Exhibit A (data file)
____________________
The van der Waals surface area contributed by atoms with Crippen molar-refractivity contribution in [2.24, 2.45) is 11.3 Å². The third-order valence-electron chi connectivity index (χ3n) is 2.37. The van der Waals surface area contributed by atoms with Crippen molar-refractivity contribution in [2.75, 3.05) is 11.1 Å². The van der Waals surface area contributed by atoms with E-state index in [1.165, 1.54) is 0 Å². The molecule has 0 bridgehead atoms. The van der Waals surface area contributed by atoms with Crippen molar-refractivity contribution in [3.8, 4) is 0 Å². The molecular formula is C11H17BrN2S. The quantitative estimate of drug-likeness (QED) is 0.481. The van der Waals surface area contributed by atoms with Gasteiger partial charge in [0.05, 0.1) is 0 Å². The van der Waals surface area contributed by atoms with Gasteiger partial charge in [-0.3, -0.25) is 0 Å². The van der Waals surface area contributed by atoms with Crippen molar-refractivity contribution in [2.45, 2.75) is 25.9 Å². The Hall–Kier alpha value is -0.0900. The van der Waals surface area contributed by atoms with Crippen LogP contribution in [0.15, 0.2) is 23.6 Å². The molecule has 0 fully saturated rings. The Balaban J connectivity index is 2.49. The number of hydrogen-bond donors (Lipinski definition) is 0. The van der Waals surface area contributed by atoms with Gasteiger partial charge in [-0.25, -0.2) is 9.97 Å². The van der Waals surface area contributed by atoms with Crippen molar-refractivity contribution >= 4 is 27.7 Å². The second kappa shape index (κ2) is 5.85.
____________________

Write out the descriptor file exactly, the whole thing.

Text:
The van der Waals surface area contributed by atoms with Crippen molar-refractivity contribution in [2.24, 2.45) is 11.3 Å². The third-order valence-electron chi connectivity index (χ3n) is 2.37. The van der Waals surface area contributed by atoms with Crippen molar-refractivity contribution in [2.75, 3.05) is 11.1 Å². The van der Waals surface area contributed by atoms with E-state index in [1.165, 1.54) is 0 Å². The molecule has 0 bridgehead atoms. The van der Waals surface area contributed by atoms with Crippen molar-refractivity contribution in [3.8, 4) is 0 Å². The molecular formula is C11H17BrN2S. The quantitative estimate of drug-likeness (QED) is 0.481. The van der Waals surface area contributed by atoms with Gasteiger partial charge in [0.05, 0.1) is 0 Å². The van der Waals surface area contributed by atoms with Gasteiger partial charge in [-0.3, -0.25) is 0 Å². The van der Waals surface area contributed by atoms with Crippen molar-refractivity contribution in [2.45, 2.75) is 25.9 Å². The Hall–Kier alpha value is -0.0900. The van der Waals surface area contributed by atoms with Crippen LogP contribution in [0.15, 0.2) is 23.6 Å². The molecule has 0 fully saturated rings. The Balaban J connectivity index is 2.49. The number of hydrogen-bond donors (Lipinski definition) is 0. The van der Waals surface area contributed by atoms with Gasteiger partial charge in [-0.25, -0.2) is 9.97 Å². The van der Waals surface area contributed by atoms with Crippen molar-refractivity contribution >= 4 is 27.7 Å². The second kappa shape index (κ2) is 5.85.